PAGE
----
Media Worth Consuming – June 2022
Top 5 Articles
Six things that could drive markets higher amidst the current bearishness.
By one measure, Australia’s property prices have just surpassed Japan’s at their peak.
The rapid turnaround in Canadian house prices has caught out many buyers and sellers.
Amazon is worried that it might run out of Americans willing to work for it.
A Missouri woman was awarded $5.2 million in damages against an insurance company after she contracted an STD in a car they insured.
Here’s the long list of the most interesting and under the radar articles I came across this month.
American retailers are seeing rising inventory levels, limited warehouse capacity and consumers cutting spending all at the same time. The benchmark 60/40 US portfolio is on track for its worst quarter in over a decade, with forecasters split on whether bonds will prove to be a diversified in the near term. Venture capital investor Sequoia Capital warned its portfolio firms to switch to focussing on profits rather than growth as the good times are over.
With growth stocks falling out of favour, most active managers in the US are beating the index. Hedge fund Tiger Global is down 52% in the year to date and has gated some of its illiquid investments. The boom has barely ended yet 25 out of 232 recent SPACs have indicated they might run out of cash imminently.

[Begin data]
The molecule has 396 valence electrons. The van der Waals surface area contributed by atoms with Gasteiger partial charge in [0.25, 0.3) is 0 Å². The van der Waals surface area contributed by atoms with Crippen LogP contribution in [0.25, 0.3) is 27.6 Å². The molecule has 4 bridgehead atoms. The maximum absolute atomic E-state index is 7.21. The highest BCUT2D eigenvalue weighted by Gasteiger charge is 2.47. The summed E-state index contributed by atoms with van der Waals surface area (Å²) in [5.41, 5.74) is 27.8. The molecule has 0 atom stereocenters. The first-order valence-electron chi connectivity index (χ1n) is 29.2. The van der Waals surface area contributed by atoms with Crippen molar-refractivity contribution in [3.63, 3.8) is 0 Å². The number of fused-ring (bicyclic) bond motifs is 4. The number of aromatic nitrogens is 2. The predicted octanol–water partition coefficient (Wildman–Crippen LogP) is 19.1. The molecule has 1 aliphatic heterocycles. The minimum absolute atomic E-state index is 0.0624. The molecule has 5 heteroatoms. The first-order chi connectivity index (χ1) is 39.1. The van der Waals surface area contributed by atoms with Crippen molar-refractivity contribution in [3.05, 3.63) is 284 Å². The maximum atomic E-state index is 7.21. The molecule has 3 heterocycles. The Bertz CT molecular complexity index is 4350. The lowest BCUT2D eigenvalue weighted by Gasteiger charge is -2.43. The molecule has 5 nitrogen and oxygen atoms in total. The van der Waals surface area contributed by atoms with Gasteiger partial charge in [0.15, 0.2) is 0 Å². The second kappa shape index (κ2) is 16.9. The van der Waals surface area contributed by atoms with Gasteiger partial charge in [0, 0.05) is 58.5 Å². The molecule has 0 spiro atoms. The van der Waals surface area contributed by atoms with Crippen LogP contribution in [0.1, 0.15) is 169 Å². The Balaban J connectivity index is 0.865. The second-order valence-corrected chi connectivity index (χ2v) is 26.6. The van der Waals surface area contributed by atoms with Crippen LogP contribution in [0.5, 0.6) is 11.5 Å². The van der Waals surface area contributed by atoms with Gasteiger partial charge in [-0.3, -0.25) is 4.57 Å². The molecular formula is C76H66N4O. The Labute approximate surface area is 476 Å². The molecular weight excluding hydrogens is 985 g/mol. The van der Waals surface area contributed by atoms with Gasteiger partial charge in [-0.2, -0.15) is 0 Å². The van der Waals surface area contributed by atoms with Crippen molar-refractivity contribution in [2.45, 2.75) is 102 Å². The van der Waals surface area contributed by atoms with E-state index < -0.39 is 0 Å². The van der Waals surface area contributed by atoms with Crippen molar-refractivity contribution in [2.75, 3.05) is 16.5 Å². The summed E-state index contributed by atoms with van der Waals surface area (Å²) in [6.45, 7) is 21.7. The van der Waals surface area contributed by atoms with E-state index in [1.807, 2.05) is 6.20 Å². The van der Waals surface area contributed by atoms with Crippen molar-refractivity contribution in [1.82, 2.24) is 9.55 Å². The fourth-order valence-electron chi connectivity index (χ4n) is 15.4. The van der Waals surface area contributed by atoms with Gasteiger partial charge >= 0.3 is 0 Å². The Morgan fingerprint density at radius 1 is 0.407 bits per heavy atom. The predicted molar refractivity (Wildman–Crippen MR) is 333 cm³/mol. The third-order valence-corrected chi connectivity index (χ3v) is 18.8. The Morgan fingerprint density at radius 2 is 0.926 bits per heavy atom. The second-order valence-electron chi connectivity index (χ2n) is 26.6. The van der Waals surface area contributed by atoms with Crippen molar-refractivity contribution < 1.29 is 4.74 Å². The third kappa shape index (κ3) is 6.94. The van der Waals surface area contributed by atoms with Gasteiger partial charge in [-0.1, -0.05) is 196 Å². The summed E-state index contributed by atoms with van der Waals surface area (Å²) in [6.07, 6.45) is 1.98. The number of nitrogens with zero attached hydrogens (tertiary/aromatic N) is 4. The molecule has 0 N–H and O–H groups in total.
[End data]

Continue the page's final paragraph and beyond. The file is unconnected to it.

Meme stock traders have sent Revlon shares soaring after it filed for bankruptcy, burning short sellers, even though the eventual wipe out of the shares is almost certain. Redbox shares are trading at over $12 even though they are almost certain to be taken over for less than $1 in the short term. People who made easy money investing in the year after the Covid crash have found that it is easy to lose it all. A new exchange has opened for speculating on real world events like award ceremonies and political outcomes.
After peaking at a $3 trillion market capitalisation in December, cryptocurrencies have fallen below $1 trillion. Ethereum’s shift from proof of work to proof of stake leaves “miners” looking for new uses for their “rigs”. The resurrection of the cryptocurrency Luna shows why many regard the sector as the “Wild West”.
Hedge Fund manager Mark Spitznagel is calling current conditions “the greatest credit bubble in human history”. The disproportionate growth of B- rated loans could drive a high level of American corporate defaults in the next downturn, with CLOs particularly exposed. Investment banks are stuck with $80 billion of leveraged lending commitments and are copping discounts of up to 20% to sell down their exposures. Now that credit conditions have tightened, rescue financing is making a comeback.
International lenders need to take a hard line with defaulting emerging market borrowers and their Chinese lenders. China’s banks are flush with deposits but are struggling to lend as consumers and businesses fear tough times ahead. In March 2020, a major financial institution technically defaulted on a large margin call but the exchange gave them more time to cover it. The Bank of Japan is set to become the first central bank to own more than 50% of its nation’s government debt.